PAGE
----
Interview with author Kate Genet

kate genet

Who or what inspired Saving Rose?

I read a lot of crime novels, and I’ve always loved writing suspense, so one day I had the brilliant idea of putting those things together and writing one. It was a great deal of fun, and I expect I’ll do it again. But it really did come about simply because I decided I wanted to write a crime novel. Once I did that, my imagination came up with Claire and Rose. Valerie (my partner) and I had a great time talking about the story all through the writing process, and Claire is a sailor thanks exclusively to Valerie’s extensive experience with yachts. I love writing children, and am very protective of them, so it all just came together nicely.

 

Who or what inspired you to start writing?

I don’t really remember a time when I didn’t want to write. At the age of nine or ten, I was stitching together tiny books out of paper, just the way the Bronte sisters did, and waking up early in the morning to write poems in them. That habit didn’t last long, but the desire to write has never gone away. Kate and writer are synonymous, these days.

 

Who is your favorite character from your books and why?

This is an awfully tough question, considering I have a whole bunch of books I’ve written now. Every character is a favourite while I’m writing them, because I strive to make them feel as real as possible, and I tend to fall in love with all my main characters.

 

How do you approach writing a new storyline?

I’m ready to write when I can see the first scene in my head, and when I know what sort of feeling or atmosphere I want the book to have. I don’t outline at all; I simply start at chapter one and see where the story takes me, right up until the end. I don’t even know how to write any other way than that!

 

Where do your inspirations for characters and their lives come from?

Everything is inspiration. I think when you’re a writer, every experience, everything you see, feel and do, falls through into the well of inspiration and then becomes part of a story, even if it’s one you never end up telling. I do most of my character invention during the actual writing, so they tend to grow very organically, and I meet them and get to know them at the same time I am writing them.

 

Where is your favorite place to write?

I’m a big fan of routine. It makes my days look very dull, but I have a space – a room – set aside to write in, and that’s where I go to write. Usually at the same time every day, for the same length of time. The discipline and routine help my brain make the switch to that flow state where language and structure and story and inspiration come together on the page. I’m not a coffee shop writer, or anything of the sort – I prefer to sit on my own when I’m working.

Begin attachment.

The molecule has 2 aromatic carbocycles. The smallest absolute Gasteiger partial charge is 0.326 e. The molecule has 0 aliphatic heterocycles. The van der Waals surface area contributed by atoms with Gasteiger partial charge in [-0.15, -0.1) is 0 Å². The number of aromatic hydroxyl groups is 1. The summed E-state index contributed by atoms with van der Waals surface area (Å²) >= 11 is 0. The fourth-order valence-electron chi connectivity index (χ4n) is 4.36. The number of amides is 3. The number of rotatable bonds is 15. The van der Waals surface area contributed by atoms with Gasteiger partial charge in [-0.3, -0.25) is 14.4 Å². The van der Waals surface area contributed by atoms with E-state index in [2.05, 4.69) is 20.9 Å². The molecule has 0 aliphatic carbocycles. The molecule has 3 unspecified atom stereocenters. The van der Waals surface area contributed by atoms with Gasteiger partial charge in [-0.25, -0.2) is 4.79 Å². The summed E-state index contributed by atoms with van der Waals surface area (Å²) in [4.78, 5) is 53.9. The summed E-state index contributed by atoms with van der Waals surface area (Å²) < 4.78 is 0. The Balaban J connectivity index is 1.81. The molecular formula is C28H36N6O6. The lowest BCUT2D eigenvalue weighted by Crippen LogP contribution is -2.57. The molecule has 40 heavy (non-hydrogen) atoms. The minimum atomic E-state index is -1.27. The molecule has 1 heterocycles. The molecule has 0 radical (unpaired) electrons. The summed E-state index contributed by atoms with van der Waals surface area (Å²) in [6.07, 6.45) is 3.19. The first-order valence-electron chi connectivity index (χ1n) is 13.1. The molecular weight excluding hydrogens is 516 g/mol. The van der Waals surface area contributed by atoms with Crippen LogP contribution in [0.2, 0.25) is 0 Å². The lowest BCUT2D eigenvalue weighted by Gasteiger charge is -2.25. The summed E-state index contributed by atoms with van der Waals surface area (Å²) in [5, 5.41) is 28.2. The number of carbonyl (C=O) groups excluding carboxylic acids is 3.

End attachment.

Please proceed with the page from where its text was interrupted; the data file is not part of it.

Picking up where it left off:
What is your writing process?

It’s very dull, from the outside, at least! While it varies slightly from book to book, it pretty much always starts simply with the picture in my head of someone doing something. And I write that picture down and follow where it leads me. I start at the beginning, at chapter one, and I write until the story is done. Valerie (my partner) reads along while I write, and we will talk about the story and she usually does whatever research I need. When I’ve reached the end, I read through it, making sure it all works, and then it gets proofed.

 

How did publishing your first book change your process of writing?

It made me realize that finishing writing projects is a great idea!

 

What was the best money you ever spent as a writer?

My whole writing career has been run on a shoestring budget. There just hasn’t been the money for anything, so of the few things I’ve spent money on, I’d probably say my very recent purchase of Vellum, which is a miracle programme which will finally allow me to bring my books out in paper.

 

What is something memorable you have heard from your readers/fans?

I think it is always gratifying to get feedback from readers letting you know that they’ve enjoyed your work. It’s a difficult thing to work for a couple months on a story – something that didn’t exist at all until the writer made it up (literally!) – and then put it out in public for scrutiny, and enjoyment or otherwise. Which also makes it one of the most amazing, humbling things when someone says it made them feel all the things you were hoping it would when you wrote it.

 

What book that you have read has most influenced your life?

I don’t think there’s been just one book. Instead there have been many. I’m a great fan of the modernists – E M Forster, D H Lawrence, Virginia Woolfe, Katherine Mansfield, and too many others to mention. Then to those, add a great dollop of Stephen King. An odd mix, perhaps, but then, I’ve never been particularly conventional.

 

Do you have any new books coming out? If so, what are they about?

I have a few planned for this year. Two historical romances under the name Lily Hammond, two contemporary romances as Ana McKenzie, and after that I should be able to fit another two in, if life leaves me enough space. I’ll play with those ones and see what I come up with – most likely some sort of suspense novel like Saving Rose. I like not knowing yet!

 

How do you take your coffee?

With coconut milk and no sugar. If I’m out, I’ll have a cappuccino, again with no sugar.

Author: melzie88

Secondary education major specializing in English, book blogger, puppy mom.

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